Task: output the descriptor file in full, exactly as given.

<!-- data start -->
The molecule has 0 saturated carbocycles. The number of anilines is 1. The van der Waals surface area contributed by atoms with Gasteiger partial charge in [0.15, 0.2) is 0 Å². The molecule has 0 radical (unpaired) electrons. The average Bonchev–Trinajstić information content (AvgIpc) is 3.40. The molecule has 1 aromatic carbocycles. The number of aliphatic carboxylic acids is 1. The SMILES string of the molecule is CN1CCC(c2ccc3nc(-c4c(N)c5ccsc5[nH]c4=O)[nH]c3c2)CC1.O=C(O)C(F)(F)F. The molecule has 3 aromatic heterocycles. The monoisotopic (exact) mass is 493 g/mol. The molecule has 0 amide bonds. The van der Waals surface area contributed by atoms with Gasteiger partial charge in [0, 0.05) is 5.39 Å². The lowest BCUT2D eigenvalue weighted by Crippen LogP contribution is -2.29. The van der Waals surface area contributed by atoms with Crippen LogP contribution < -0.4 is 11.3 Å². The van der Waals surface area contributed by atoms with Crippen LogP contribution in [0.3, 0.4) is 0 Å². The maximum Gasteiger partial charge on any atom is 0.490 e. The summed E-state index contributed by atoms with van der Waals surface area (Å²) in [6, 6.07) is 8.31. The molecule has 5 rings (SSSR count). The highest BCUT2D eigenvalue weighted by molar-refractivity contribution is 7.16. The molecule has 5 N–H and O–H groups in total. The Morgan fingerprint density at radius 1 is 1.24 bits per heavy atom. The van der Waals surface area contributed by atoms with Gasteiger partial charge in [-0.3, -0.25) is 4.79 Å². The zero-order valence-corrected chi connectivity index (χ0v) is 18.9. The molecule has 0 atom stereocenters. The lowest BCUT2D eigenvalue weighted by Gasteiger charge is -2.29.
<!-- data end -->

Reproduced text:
The molecule has 0 saturated carbocycles. The number of anilines is 1. The van der Waals surface area contributed by atoms with Gasteiger partial charge in [0.15, 0.2) is 0 Å². The molecule has 0 radical (unpaired) electrons. The average Bonchev–Trinajstić information content (AvgIpc) is 3.40. The molecule has 1 aromatic carbocycles. The number of aliphatic carboxylic acids is 1. The SMILES string of the molecule is CN1CCC(c2ccc3nc(-c4c(N)c5ccsc5[nH]c4=O)[nH]c3c2)CC1.O=C(O)C(F)(F)F. The molecule has 3 aromatic heterocycles. The monoisotopic (exact) mass is 493 g/mol. The molecule has 0 amide bonds. The van der Waals surface area contributed by atoms with Gasteiger partial charge in [0, 0.05) is 5.39 Å². The lowest BCUT2D eigenvalue weighted by Crippen LogP contribution is -2.29. The van der Waals surface area contributed by atoms with Crippen LogP contribution < -0.4 is 11.3 Å². The van der Waals surface area contributed by atoms with Crippen LogP contribution in [0.3, 0.4) is 0 Å². The maximum Gasteiger partial charge on any atom is 0.490 e. The summed E-state index contributed by atoms with van der Waals surface area (Å²) in [6, 6.07) is 8.31. The molecule has 5 rings (SSSR count). The highest BCUT2D eigenvalue weighted by molar-refractivity contribution is 7.16. The molecule has 5 N–H and O–H groups in total. The Morgan fingerprint density at radius 1 is 1.24 bits per heavy atom. The van der Waals surface area contributed by atoms with Gasteiger partial charge in [-0.3, -0.25) is 4.79 Å². The zero-order valence-corrected chi connectivity index (χ0v) is 18.9. The molecule has 0 atom stereocenters. The lowest BCUT2D eigenvalue weighted by Gasteiger charge is -2.29.